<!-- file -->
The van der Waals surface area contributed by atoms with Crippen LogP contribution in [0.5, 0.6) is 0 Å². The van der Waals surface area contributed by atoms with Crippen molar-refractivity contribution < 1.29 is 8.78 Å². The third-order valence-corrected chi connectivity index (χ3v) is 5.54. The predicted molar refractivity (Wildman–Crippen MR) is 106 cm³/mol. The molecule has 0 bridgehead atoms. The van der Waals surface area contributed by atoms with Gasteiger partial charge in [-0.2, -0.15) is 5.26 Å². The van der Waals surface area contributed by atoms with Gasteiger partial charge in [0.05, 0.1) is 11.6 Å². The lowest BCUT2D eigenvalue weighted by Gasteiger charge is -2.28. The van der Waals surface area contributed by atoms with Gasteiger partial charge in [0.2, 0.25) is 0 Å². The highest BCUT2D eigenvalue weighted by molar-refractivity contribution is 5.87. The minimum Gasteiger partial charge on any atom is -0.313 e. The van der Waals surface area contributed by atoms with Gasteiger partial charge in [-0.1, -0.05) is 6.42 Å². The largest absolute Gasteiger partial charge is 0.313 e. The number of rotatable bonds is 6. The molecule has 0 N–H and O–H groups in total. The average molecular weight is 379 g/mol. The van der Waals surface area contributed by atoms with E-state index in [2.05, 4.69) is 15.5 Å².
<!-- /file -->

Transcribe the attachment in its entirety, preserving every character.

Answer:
The van der Waals surface area contributed by atoms with Crippen LogP contribution in [0.5, 0.6) is 0 Å². The van der Waals surface area contributed by atoms with Crippen molar-refractivity contribution < 1.29 is 8.78 Å². The third-order valence-corrected chi connectivity index (χ3v) is 5.54. The predicted molar refractivity (Wildman–Crippen MR) is 106 cm³/mol. The molecule has 0 bridgehead atoms. The van der Waals surface area contributed by atoms with Gasteiger partial charge in [-0.2, -0.15) is 5.26 Å². The van der Waals surface area contributed by atoms with Gasteiger partial charge in [0.05, 0.1) is 11.6 Å². The lowest BCUT2D eigenvalue weighted by Gasteiger charge is -2.28. The van der Waals surface area contributed by atoms with Gasteiger partial charge in [0.2, 0.25) is 0 Å². The highest BCUT2D eigenvalue weighted by molar-refractivity contribution is 5.87. The minimum Gasteiger partial charge on any atom is -0.313 e. The van der Waals surface area contributed by atoms with Gasteiger partial charge in [-0.1, -0.05) is 6.42 Å². The largest absolute Gasteiger partial charge is 0.313 e. The number of rotatable bonds is 6. The molecule has 0 N–H and O–H groups in total. The average molecular weight is 379 g/mol. The van der Waals surface area contributed by atoms with E-state index in [2.05, 4.69) is 15.5 Å².